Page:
| DevPolicy Blog | Extracts
CANBERRA - Last week the Centre for Global Development (CGD) released its 2021 Commitment to Development Index.
The CDI has, for the last 20 years, compared rich countries in terms of their “policies that affect the development prospects of countries beyond one’s own borders”.
It had a rest for a few years and came back this year in a revamped form.
The CDI measures commitment to development across several dimensions, not only aid, but also migration, environment, trade, health, security and technology.
Overall, Australia did well: it came fourth, much higher than earlier rankings.
But the aggregate ranking is a particularly fraught exercise.
Australia does well overall because of its technology, trade and health scores (where it comes first, second and fourth).
It does well in technology, in part because lots of foreign students from developing countries pay to study in Australia.
As this example suggests, much of what goes into the rankings seems arbitrary, and some of the results are distinctly odd.
In 2016, Australia came third in the migration rankings; now, with a different methodology, it comes 19th, though our migration policies have in fact improved in recent years with the development and expansion of Pacific labour mobility initiatives.
The CDI ranks 31 OECD countries (and nine non-OECD countries) on aid.
Out of the OECD countries, Australia is ranked 24th and New Zealand 29th.
All the OECD countries that are ranked below Australia (except for New Zealand) are non-traditional or recent donors….
There are in fact 22 traditional OECD donors in the CDI; of these, Australia is ranked 21st on aid and New Zealand 22nd.
Australia and New Zealand are marked down for both aid quantity and quality. New Zealand in particular does poorly for aid quality.
In 2018, New Zealand was ranked first in the world for the quality of its aid.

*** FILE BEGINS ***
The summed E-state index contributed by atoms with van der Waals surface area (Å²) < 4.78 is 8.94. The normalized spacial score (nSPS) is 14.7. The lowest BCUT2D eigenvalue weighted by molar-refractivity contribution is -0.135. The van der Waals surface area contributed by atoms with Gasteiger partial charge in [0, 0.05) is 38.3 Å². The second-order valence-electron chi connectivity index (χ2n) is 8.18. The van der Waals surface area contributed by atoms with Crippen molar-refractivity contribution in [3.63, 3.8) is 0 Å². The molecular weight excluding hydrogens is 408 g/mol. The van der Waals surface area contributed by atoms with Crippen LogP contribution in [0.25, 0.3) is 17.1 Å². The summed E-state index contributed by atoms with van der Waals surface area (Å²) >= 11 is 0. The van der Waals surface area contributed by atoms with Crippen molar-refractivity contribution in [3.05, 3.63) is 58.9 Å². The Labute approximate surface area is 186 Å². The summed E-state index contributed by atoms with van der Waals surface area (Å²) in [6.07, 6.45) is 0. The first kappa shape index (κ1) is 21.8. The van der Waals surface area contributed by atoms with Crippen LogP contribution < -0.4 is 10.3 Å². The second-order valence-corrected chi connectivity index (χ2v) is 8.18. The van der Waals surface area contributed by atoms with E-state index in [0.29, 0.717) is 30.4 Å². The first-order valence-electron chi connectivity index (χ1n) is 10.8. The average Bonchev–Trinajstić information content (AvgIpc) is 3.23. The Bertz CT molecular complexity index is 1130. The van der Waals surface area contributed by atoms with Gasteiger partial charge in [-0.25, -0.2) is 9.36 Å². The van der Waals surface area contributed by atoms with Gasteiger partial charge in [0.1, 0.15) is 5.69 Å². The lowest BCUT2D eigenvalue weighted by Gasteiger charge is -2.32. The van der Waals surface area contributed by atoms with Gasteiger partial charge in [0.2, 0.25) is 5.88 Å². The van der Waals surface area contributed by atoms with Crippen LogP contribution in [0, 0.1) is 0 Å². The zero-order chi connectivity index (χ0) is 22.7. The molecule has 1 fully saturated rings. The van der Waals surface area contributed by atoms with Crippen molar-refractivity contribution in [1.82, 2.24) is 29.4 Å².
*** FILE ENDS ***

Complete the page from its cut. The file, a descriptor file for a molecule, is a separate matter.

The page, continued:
One particularly amusing feature of this turn-around is that New Zealand’s positive ranking in 2018 was, as Terence Wood explained back then, in large part driven by the fact that it gave aid to well-governed countries.
That was then reckoned by the CDI to be a good thing, because the better a country is governed the more it can make good use of aid.
But now New Zealand is penalised for the same reason: it is not giving enough aid to fragile (i.e. poorly governed) states.
In other words, New Zealand is giving aid to the same countries, but the CDI has changed its mind about whether these are the countries New Zealand should be supporting.
Australia, which had been a top-ten country for aid quality in 2018, also does poorly on aid quality this time round, ranking, among the traditional donors, above only Japan and New Zealand. Australia’s level of transparency was regarded as very poor in 2018.
No one would say that transparency has improved since then, but it is now viewed as one of our strengths. In fact, and inexplicably, the CDI regards all OECD aid programs as equally and fully transparent.
Both the overall CDI rankings and the aid quality rankings seem to me to be too fragile and arbitrary to be taken seriously.
What can’t be debated is that Australia has become, and New Zealand has long been, a stingy aid donor….
This is why it surprised me that the Australian Minister for International Development, Zed Seselja, put out a media release welcoming the overall CGD ranking, and saying that Australians should be proud of our development program.
Proud of one of the least generous development programs among the 22 traditional OECD donors? I don’t think so.